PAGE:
No doubt you are applying a lot of additional stress on the blades and bearings. However, there are many engine components subjected to considerably increased repetitive stress when modifying a car, many of which are still extremely unlikely to fail...ie, I don't worry about the rods bending in my ej207 even though I've bumped it up by 150hp.

I completely agree that you are adding a lot of unnecessary wear on the turbo, but by how much? What's the standard lifespan of a nice garrett-style turbo? If it's ~30 years, and no bov abuse reduces it to ~10 years, I'd still happily run no bov.

To be honest though, turbo damage concerns aside, the *driveability* downsides of running without a bypass are enough to make it a stupid mod for many people. Try it out, see what you think...you might find that it's annoying enough for you not to do it.
 

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2015 WRX
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2,575 Posts
I completely agree that you are adding a lot of unnecessary wear on the turbo, but by how much? What's the standard lifespan of a nice garrett-style turbo? If it's ~30 years, and no bov abuse reduces it to ~10 years, I'd still happily run no bov.
Typically when a rotating bladed element is designed, a certain fatigure life is factored in, say 100 million life cycles (not strictly a mean time between failure part). That may seem like a lot, but as I mentioned before, if you have a wheel spinning at 60-100k rpm and you're operating in surge or an unstable flow range, you can rack up millions of life cycles in a matter of minutes. Granted a turbocharger is a variable speed machine, so you won't spend alot of your time at the high speeds, but it still is detrimental for the health of the turbocharger.

However, with that said, IF the peak stress in the wheel is below the yield strength of the material, the material will have "infinite life" (not taking into consideration any other deterioration due to operation - blade tip erosion, etc...).

Some more info to chew on....
 

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01 RSTI / 03LeggyH6
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9,435 Posts
My Nissan has no BOV currenty (YIkeS!!!) and I am running a JDM sr20DET with Garret GT28R. I definitely notice the surge when letting off throttle before shifts. Also the Chirp through the wastegate is also quite evident and although sounds nice, itis a sign of pressure entering the turbo that should otherwise have been diverted/bypassed. I wouldnt reccommend running large amounts of boost w/o some kind of BOV or BPV. So I have to get a universal type BOV and install it. Plus my motor has individual throttle bodies which means a vac line must be fed into each one so that there is consistent boost going into each cylinder.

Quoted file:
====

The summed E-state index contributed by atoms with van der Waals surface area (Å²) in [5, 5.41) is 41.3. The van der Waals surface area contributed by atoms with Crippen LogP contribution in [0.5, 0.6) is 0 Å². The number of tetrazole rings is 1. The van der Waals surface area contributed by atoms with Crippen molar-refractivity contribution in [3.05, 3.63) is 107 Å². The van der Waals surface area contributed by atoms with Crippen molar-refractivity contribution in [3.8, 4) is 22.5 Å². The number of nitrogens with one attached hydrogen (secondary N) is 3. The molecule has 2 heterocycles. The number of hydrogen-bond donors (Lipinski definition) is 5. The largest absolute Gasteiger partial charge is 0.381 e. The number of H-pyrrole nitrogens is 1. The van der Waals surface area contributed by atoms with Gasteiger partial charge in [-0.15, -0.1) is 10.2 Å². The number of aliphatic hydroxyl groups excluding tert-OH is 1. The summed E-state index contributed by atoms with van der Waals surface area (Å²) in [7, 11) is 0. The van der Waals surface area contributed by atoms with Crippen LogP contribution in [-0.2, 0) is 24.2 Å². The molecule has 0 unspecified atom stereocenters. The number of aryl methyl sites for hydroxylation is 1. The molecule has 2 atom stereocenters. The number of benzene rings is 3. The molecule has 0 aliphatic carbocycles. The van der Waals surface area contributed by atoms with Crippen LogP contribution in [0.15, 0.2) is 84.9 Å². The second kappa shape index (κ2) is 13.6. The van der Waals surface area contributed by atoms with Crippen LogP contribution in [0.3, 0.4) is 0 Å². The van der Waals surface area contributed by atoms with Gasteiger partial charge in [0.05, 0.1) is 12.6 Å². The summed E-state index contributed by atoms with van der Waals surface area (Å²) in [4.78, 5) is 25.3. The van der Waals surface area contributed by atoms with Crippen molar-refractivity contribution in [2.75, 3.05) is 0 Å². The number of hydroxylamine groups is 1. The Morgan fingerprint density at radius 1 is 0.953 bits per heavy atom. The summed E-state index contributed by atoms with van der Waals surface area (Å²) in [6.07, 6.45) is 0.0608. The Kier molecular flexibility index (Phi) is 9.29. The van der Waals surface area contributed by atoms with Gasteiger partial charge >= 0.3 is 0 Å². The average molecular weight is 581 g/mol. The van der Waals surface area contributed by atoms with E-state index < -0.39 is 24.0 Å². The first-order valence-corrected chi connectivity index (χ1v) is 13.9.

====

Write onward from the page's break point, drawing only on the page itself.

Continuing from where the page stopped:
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1998 Impreza WRX STi
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303 Posts
Alright this is an old thread but im reviving it because im curious.

My stock BOV stopped working recently, and i replaced it and in the process i plugged the line to the BOV just to mess around with it a bit. So here i have to ask, im running an APS SR30 Ball Bearing Turbo, and im wondering how much damage am i really doing and am i really risking blowing my turbo or what? because over the years ive gotten nothing but conflicting information from everyone ive ever talked to so...
 

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2005 Baja Turbo
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2,385 Posts
I don't recall seeing any kind of recirc or BOV on my 1985 GL Turbo, but it was only running 7 PSI.

I would strongly suggest running the proper kind of pressure relief valve for your application, a BPV for TMIC equipped stock turbo cars, and a BOV for anything with a FMIC that has a blow through MAF setup. If you're running 7 PSI of boost, then you probably could get away with running no pressure vent... Running 25 PSI, put a freaking BOV on it.

Also would like to mention... If you're running a turbo without any kind of vent system, and you have a backfire into your intake, you could damage things. Get a pop-off valve, it could save your turbo.

Most diesels don't have them, Crawford doesn't use them. I'd say it's all in the tune.

cheers

poorman
Diesels don't even have any kind of limiter on the air intake. There is no butterfly on the air intake, the only throttle control is on the fuel supply. That's a horrible comparison. Why do you think you have to buy an aftermarket kit to get compression braking out of a diesel?
 

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06 SGM Impreza 2.5i
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336 Posts
8 psi on my car has been doing fine with no BPV. Then again, it is an Eaton Supercharger and I don't think BPVs existed when they were first designed lol